Legacy of An Adopted Child

I have received some really wonderful and encouraging contacts from people whom adoption has touched their lives in one way or another…. Most of them I have never met. One of these people is a woman who is an adoptee, a mom, and while I have never met her, I believe her to be a person with an incredibly warm heart. She shared a poem, which has brought me to tears several times over.  This poem puts into words the feelings I have been struggling to express….

A special thank you to you, Mary. This poem could not have come at a more perfect time in my life. Thank you so much for taking the time to share this with me…..

Legacy of An Adopted Child
Author Unknown

Once there were two women,
Who barely knew each other.
One is in your heart forever,
The other you’ll call mother.

Two different lives,
Shaped to make yours one.
One became your guiding star,
The other became your sun.

The first gave you life,
And the second taught you how to live it.
The first gave you a need for love,
And the second was there to give it.

One gave you a nationality,
The other gave you a name.
One gave you the seed of talent,
The other gave you an aim.

One gave you emotions,
The other calmed your fears.
One saw your first sweet smile,
The other dried your tears.

One gave you a family,
It was what God intended for her to do.
The other prayed for a child,
And God led her straight to you.

And now you ask me
Through your tears,
The age old question through the years.
Heredity or environment…
Which are you a product of?
Neither, my darling… neither,
Just two different kinds of love.

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WHAT IF I find my birth mother … THEN WHAT?

Many people have been asking us this very question. It’s a good question and definitely one that deserves attention.

While we know the chances could be slim that we find my birth mother, we do feel we owe the responsibility to all parties involved to have a plan of action.

It’s very hard to outline details for a hypothetical situation that has so many unknown variables, but amongst all the unknowns, this much we can say:

1) It is very much my/our wish to build a relationship with her, if she so desires.
2) We are very sensitive to the fact that expectations for caring for family are different in Vietnam. We would want to honor her expectations as best we can within our own familial and financial means.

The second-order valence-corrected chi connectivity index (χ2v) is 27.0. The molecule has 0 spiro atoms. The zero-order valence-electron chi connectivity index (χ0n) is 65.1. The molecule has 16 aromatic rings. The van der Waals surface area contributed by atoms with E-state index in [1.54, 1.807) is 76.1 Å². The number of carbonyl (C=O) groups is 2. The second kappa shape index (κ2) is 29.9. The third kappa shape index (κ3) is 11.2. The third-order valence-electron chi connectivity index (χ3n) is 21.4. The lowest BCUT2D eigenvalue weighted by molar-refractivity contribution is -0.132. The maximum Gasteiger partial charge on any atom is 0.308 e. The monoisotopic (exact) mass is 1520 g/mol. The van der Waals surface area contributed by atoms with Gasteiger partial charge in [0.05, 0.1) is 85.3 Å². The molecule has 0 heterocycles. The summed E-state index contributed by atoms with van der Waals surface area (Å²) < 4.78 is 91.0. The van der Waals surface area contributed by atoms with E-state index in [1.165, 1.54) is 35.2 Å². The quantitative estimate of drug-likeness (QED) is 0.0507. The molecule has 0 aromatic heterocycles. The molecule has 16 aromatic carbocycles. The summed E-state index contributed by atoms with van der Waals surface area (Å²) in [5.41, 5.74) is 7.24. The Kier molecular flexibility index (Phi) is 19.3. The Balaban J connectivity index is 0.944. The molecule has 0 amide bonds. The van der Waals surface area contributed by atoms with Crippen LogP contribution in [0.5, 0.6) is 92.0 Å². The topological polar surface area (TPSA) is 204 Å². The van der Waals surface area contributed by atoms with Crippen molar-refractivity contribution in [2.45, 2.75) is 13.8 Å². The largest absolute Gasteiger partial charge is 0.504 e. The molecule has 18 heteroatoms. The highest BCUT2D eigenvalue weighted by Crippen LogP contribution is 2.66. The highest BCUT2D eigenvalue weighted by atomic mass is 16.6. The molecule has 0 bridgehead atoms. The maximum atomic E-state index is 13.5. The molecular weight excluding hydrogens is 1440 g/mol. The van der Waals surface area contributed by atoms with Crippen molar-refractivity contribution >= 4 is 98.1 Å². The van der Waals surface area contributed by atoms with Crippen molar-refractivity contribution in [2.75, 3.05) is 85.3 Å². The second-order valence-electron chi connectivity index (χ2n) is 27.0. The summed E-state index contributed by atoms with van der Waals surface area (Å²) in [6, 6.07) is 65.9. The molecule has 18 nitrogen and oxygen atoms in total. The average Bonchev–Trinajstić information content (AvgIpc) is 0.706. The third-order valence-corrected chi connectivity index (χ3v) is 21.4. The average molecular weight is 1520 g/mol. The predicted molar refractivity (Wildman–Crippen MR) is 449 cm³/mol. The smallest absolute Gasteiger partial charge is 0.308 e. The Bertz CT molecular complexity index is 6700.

Does this sound a bit idealistic and simplistic? Perhaps. I just know that my motivation in finding my birth mother does not consist solely of gaining the answers I seek and then exiting her life as quickly as I entered it. I want a relationship with her. I want to learn about her life. I want to know about my heritage. My culture. My country. I don’t have all the answers and should I be so fortunate to be able to find her, there is no doubt in my mind that many questions will arise from both of us and new expectations may be born that can or cannot be met. But I am aware of the cultural differences and I am aware of the enormity of emotion that this would create for her as well. I am not going into this emotionally-loaded situation lightly, but with all awareness and willingness to grow with the situation as circumstances present themselves.

This is an incredibly emotional journey, of which I do not have all the answers. Part of the great aspect of this whole journey is the ability to grow…. So, please – if anyone has thoughts, comments, questions, and/or debates about anything you read/see here, I’d really love to hear them.

Reflecting

My son is 7 months old today…. Only three months older than I was when my birth mother gave me to the orphanage 38 years ago. This morning, as I was watching my son nurse, tears came to my eyes as I tried to even remotely fathom how my birth mother found the strength within herself to sacrifice all she had to in order to give me up and save my life. I cannot even begin to imagine.
I have really been struggling with moving Aidan into his own room, but we just did that this weekend. I have a lot of my own issues surrounding separation anxiety. Much of that is related to my own abandonment, but I have to question how much of it is just “normal” for a 1st-time mom? Part of me wants to speculate if I would be so anxious about leaving Aidan if I didn’t have abandonment issues, but what’s the point of “what if’ing” that situation? It is what it is.